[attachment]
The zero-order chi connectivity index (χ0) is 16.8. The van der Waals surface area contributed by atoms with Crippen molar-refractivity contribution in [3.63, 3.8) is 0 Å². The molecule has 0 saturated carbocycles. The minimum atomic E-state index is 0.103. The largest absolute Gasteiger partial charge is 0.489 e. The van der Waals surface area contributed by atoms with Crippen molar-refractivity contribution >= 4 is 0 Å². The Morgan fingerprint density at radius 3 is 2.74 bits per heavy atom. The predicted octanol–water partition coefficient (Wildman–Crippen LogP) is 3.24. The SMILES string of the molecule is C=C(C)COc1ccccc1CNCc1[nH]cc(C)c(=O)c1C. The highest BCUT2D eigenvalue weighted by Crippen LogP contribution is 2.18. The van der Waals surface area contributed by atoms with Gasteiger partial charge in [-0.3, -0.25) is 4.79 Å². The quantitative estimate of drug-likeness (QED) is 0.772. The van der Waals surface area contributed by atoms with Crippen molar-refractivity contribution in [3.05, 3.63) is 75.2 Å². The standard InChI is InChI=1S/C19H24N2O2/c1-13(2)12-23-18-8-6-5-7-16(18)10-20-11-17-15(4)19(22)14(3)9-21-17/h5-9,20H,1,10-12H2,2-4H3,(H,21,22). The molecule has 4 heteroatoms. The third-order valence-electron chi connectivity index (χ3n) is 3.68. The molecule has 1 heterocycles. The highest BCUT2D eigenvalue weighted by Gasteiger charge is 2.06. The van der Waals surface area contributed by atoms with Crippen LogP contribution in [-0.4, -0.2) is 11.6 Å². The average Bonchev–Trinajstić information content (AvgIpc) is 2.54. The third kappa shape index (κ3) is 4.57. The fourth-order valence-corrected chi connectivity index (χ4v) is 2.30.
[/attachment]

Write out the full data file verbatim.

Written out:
The zero-order chi connectivity index (χ0) is 16.8. The van der Waals surface area contributed by atoms with Crippen molar-refractivity contribution in [3.63, 3.8) is 0 Å². The molecule has 0 saturated carbocycles. The minimum atomic E-state index is 0.103. The largest absolute Gasteiger partial charge is 0.489 e. The van der Waals surface area contributed by atoms with Crippen molar-refractivity contribution >= 4 is 0 Å². The Morgan fingerprint density at radius 3 is 2.74 bits per heavy atom. The predicted octanol–water partition coefficient (Wildman–Crippen LogP) is 3.24. The SMILES string of the molecule is C=C(C)COc1ccccc1CNCc1[nH]cc(C)c(=O)c1C. The highest BCUT2D eigenvalue weighted by Crippen LogP contribution is 2.18. The van der Waals surface area contributed by atoms with Gasteiger partial charge in [-0.3, -0.25) is 4.79 Å². The quantitative estimate of drug-likeness (QED) is 0.772. The van der Waals surface area contributed by atoms with Crippen molar-refractivity contribution in [3.05, 3.63) is 75.2 Å². The standard InChI is InChI=1S/C19H24N2O2/c1-13(2)12-23-18-8-6-5-7-16(18)10-20-11-17-15(4)19(22)14(3)9-21-17/h5-9,20H,1,10-12H2,2-4H3,(H,21,22). The molecule has 4 heteroatoms. The third-order valence-electron chi connectivity index (χ3n) is 3.68. The molecule has 1 heterocycles. The highest BCUT2D eigenvalue weighted by Gasteiger charge is 2.06. The van der Waals surface area contributed by atoms with Crippen LogP contribution in [-0.4, -0.2) is 11.6 Å². The average Bonchev–Trinajstić information content (AvgIpc) is 2.54. The third kappa shape index (κ3) is 4.57. The fourth-order valence-corrected chi connectivity index (χ4v) is 2.30.